On April 3, 1917, the International Brotherhood of Teamsters chartered the Seattle Laundry and Dye Wagon Drivers as Local 566.

Laundry owners refused to even acknowledge their existence. The very next day, in fact, D.C. Keeney and his fellow owners framed a response by chartering a Seattle Laundry Owners’ Club.

     The laundry girls strike
Seattle laundry owners did more than just incorporate. They also signed a "blanket lease," under which each became a co-lessor of the others' plants. This lease created a Club "holding committee", one empowered to seize any plant whose owner agreed to union terms.

The penalty for breach of this agreement was to be $5,000. Seattle's laundry owners were digging in - just after they had raised laundry prices between 10% and 25%.

Their workers, who gained no money from this rise, were restive.

In early June of 1917, Seattle had just two "union laundries" — Central Wet Wash, which employed Dave Beck, and the union's Mutual. But Local 24 was at last beginning to grow; from 94 members in 1916, it now stood at 118 members. On June 12, 1917, Local 24 held a special meeting, to initiate another 100 new members.

Then at 9 am on Thursday, June 14, 1917, seven hundred laundry girls (out of 1,600 inside workers across the city) unexpectedly struck. At the union meeting that week, they had been told the owners were going to fire all union members at the end of the week.

Instead, the girls voted for preemptive action. Arriving to work as usual at 8 o’clock on June 14, they worked an hour and then staged a walkout. Keeney and the other 16 members of the owners’ club declined to meet at all with these strikers, claiming "[we] positively refused to accede to union demands."

The women wanted better conditions and full union recognition. They also demanded a new wage scale, claiming that their average pay was only $5.87 a week. (This was three years after the minimum wage had been set at $9.00.)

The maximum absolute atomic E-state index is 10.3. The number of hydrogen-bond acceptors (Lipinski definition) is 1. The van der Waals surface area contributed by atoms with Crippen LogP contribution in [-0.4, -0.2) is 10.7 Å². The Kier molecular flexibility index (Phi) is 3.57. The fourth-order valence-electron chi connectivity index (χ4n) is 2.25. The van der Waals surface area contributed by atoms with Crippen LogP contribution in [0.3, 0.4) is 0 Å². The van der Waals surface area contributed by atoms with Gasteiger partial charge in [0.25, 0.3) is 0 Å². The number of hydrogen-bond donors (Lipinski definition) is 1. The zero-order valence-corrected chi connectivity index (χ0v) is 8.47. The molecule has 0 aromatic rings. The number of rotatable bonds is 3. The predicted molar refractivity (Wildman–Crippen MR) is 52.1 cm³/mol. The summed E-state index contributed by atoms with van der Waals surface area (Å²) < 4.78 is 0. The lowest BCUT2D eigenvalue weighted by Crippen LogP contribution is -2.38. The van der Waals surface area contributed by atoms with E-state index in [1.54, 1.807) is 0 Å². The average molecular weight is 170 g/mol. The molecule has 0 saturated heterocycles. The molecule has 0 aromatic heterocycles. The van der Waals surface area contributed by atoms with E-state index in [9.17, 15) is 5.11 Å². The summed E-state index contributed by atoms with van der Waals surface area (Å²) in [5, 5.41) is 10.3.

The Union Record immediately backed up their claim — with front-page photographs. These displayed the checks of two experienced women laundry workers. One had earned $5.97 for the week; the other, $8.62.

By the evening of June 14, 1,100 women were on strike; 20 of 24 laundries in the city were standing idle. By June 15, Keeney’s Seattle Empire Laundry was wholly shut down. Only eight of the city’s 24 larger laundries were in fact operative (five of these were union shops, the other three were using strikebreakers).

Within days, the laundry girls were joined by other strikers: Local 40 (the Steam and Operating Engineers) and the recently-organized Local 566.

In four days, between 1,200 and 1,500 workers, drivers and engineers had walked off their jobs. When the drivers struck in aid of the laundry workers, it was despite their bosses' offer of stock in the laundries — in addition to better percentages. The newspapers reacted in panic at the drivers' defection, publishing headlines like "Paper Collars and Towels Loom as Substitutes."

The Laundry Owners Club remained immovable; they were prepared for "a fight to the finish against union shops."

By June 19, however, all plants except those in the Laundry Owner’s Club and the West Seattle Laundry came to terms with the union. Shortly after the start of the strike, James F. Brock had arrived in Seattle. As President of the International Union of Laundry Workers, he provided considerable weight and publicity for the workers’ cause.

Despite the fact that all their operations had been clearly crippled, the Owners’ Club took newspaper ads in which they claimed "all the seventeen plants are in operation." Such claims led to angry editorials elsewhere. The Union Record took the Club to task for lying, calling its members "martyrs to the cause of dirty linen and dirty methods."

The Union Record followed the strike with mounting excitement ("Girls At Last Revolt Against Starvation Wages" trumpeted one editorial). By June 16, the paper was logging the laundries which had been especially brutal to union organizers. Keeney’s Seattle Empire was number two on their list.

The Record also noted, that from its inception, the strike had "crippled" these laundries; it noted most plants were "forced to close down entirely."

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